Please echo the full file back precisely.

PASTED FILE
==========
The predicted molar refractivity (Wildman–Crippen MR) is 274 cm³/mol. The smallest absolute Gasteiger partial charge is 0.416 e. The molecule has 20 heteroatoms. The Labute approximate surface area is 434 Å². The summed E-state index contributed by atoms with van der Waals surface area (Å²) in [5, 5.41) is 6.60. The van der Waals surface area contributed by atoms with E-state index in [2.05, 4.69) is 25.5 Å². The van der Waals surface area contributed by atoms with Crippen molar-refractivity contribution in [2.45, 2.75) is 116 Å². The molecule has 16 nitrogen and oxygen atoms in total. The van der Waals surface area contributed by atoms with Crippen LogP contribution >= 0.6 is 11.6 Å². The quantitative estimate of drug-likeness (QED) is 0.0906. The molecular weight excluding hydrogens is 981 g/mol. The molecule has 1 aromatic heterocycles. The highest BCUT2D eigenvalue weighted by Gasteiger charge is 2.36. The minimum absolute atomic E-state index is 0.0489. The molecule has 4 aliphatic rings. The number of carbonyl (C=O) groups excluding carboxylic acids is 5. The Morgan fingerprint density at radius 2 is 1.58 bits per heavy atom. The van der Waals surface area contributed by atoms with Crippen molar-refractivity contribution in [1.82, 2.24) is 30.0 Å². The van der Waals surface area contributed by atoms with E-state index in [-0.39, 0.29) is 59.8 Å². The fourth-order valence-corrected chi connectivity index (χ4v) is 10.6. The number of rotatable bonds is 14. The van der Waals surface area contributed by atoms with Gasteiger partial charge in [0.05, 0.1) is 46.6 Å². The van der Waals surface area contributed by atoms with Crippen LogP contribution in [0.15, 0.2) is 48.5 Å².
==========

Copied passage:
The predicted molar refractivity (Wildman–Crippen MR) is 274 cm³/mol. The smallest absolute Gasteiger partial charge is 0.416 e. The molecule has 20 heteroatoms. The Labute approximate surface area is 434 Å². The summed E-state index contributed by atoms with van der Waals surface area (Å²) in [5, 5.41) is 6.60. The van der Waals surface area contributed by atoms with E-state index in [2.05, 4.69) is 25.5 Å². The van der Waals surface area contributed by atoms with Crippen molar-refractivity contribution in [2.45, 2.75) is 116 Å². The molecule has 16 nitrogen and oxygen atoms in total. The van der Waals surface area contributed by atoms with Crippen LogP contribution >= 0.6 is 11.6 Å². The quantitative estimate of drug-likeness (QED) is 0.0906. The molecular weight excluding hydrogens is 981 g/mol. The molecule has 1 aromatic heterocycles. The highest BCUT2D eigenvalue weighted by Gasteiger charge is 2.36. The minimum absolute atomic E-state index is 0.0489. The molecule has 4 aliphatic rings. The number of carbonyl (C=O) groups excluding carboxylic acids is 5. The Morgan fingerprint density at radius 2 is 1.58 bits per heavy atom. The van der Waals surface area contributed by atoms with Crippen molar-refractivity contribution in [1.82, 2.24) is 30.0 Å². The van der Waals surface area contributed by atoms with E-state index in [-0.39, 0.29) is 59.8 Å². The fourth-order valence-corrected chi connectivity index (χ4v) is 10.6. The number of rotatable bonds is 14. The van der Waals surface area contributed by atoms with Gasteiger partial charge in [0.05, 0.1) is 46.6 Å². The van der Waals surface area contributed by atoms with Crippen LogP contribution in [0.15, 0.2) is 48.5 Å².